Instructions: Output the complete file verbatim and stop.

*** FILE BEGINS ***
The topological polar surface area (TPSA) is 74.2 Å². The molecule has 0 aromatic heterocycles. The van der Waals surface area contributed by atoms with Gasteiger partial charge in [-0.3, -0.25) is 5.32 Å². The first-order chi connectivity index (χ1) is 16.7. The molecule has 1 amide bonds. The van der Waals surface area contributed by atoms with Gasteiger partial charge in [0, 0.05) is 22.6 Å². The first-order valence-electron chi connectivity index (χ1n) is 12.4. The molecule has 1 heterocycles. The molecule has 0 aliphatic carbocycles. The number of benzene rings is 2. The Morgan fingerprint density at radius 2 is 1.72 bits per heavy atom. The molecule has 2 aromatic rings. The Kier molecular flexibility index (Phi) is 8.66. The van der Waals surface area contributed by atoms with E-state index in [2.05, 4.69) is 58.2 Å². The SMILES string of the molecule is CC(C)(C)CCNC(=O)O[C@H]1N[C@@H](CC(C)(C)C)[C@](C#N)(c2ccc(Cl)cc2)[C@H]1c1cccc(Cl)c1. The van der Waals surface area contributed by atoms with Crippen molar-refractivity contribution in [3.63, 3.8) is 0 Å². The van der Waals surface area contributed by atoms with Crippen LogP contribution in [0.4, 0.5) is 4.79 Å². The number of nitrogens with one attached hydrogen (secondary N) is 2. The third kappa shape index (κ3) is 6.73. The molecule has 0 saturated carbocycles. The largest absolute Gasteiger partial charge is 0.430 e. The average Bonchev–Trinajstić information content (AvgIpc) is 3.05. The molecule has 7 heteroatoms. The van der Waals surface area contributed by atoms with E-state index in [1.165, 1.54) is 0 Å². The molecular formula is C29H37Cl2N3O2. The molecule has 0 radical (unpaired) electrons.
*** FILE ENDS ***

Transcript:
The topological polar surface area (TPSA) is 74.2 Å². The molecule has 0 aromatic heterocycles. The van der Waals surface area contributed by atoms with Gasteiger partial charge in [-0.3, -0.25) is 5.32 Å². The first-order chi connectivity index (χ1) is 16.7. The molecule has 1 amide bonds. The van der Waals surface area contributed by atoms with Gasteiger partial charge in [0, 0.05) is 22.6 Å². The first-order valence-electron chi connectivity index (χ1n) is 12.4. The molecule has 1 heterocycles. The molecule has 0 aliphatic carbocycles. The number of benzene rings is 2. The Morgan fingerprint density at radius 2 is 1.72 bits per heavy atom. The molecule has 2 aromatic rings. The Kier molecular flexibility index (Phi) is 8.66. The van der Waals surface area contributed by atoms with E-state index in [2.05, 4.69) is 58.2 Å². The SMILES string of the molecule is CC(C)(C)CCNC(=O)O[C@H]1N[C@@H](CC(C)(C)C)[C@](C#N)(c2ccc(Cl)cc2)[C@H]1c1cccc(Cl)c1. The van der Waals surface area contributed by atoms with Crippen molar-refractivity contribution in [3.63, 3.8) is 0 Å². The van der Waals surface area contributed by atoms with Crippen LogP contribution in [0.4, 0.5) is 4.79 Å². The number of nitrogens with one attached hydrogen (secondary N) is 2. The third kappa shape index (κ3) is 6.73. The molecule has 0 saturated carbocycles. The largest absolute Gasteiger partial charge is 0.430 e. The average Bonchev–Trinajstić information content (AvgIpc) is 3.05. The molecule has 7 heteroatoms. The van der Waals surface area contributed by atoms with E-state index in [1.165, 1.54) is 0 Å². The molecular formula is C29H37Cl2N3O2. The molecule has 0 radical (unpaired) electrons.